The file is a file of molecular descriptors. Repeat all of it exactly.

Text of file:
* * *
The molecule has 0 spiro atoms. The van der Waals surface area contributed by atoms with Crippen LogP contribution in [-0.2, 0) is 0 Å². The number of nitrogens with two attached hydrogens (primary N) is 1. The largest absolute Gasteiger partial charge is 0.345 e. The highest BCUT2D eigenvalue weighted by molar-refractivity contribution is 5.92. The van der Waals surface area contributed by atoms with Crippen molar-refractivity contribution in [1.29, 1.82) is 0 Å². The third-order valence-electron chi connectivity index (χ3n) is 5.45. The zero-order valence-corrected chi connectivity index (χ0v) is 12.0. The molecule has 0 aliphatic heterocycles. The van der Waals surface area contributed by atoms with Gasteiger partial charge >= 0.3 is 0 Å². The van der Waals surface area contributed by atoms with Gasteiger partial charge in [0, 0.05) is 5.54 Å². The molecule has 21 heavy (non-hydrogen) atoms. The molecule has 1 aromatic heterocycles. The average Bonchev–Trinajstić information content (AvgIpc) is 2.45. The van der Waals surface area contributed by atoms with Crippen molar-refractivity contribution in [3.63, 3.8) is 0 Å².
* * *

The molecule has 0 spiro atoms. The van der Waals surface area contributed by atoms with Crippen LogP contribution in [-0.2, 0) is 0 Å². The number of nitrogens with two attached hydrogens (primary N) is 1. The largest absolute Gasteiger partial charge is 0.345 e. The highest BCUT2D eigenvalue weighted by molar-refractivity contribution is 5.92. The van der Waals surface area contributed by atoms with Crippen molar-refractivity contribution in [1.29, 1.82) is 0 Å². The third-order valence-electron chi connectivity index (χ3n) is 5.45. The zero-order valence-corrected chi connectivity index (χ0v) is 12.0. The molecule has 0 aliphatic heterocycles. The van der Waals surface area contributed by atoms with Gasteiger partial charge >= 0.3 is 0 Å². The van der Waals surface area contributed by atoms with Gasteiger partial charge in [0, 0.05) is 5.54 Å². The molecule has 21 heavy (non-hydrogen) atoms. The molecule has 1 aromatic heterocycles. The average Bonchev–Trinajstić information content (AvgIpc) is 2.45. The van der Waals surface area contributed by atoms with Crippen molar-refractivity contribution in [3.63, 3.8) is 0 Å².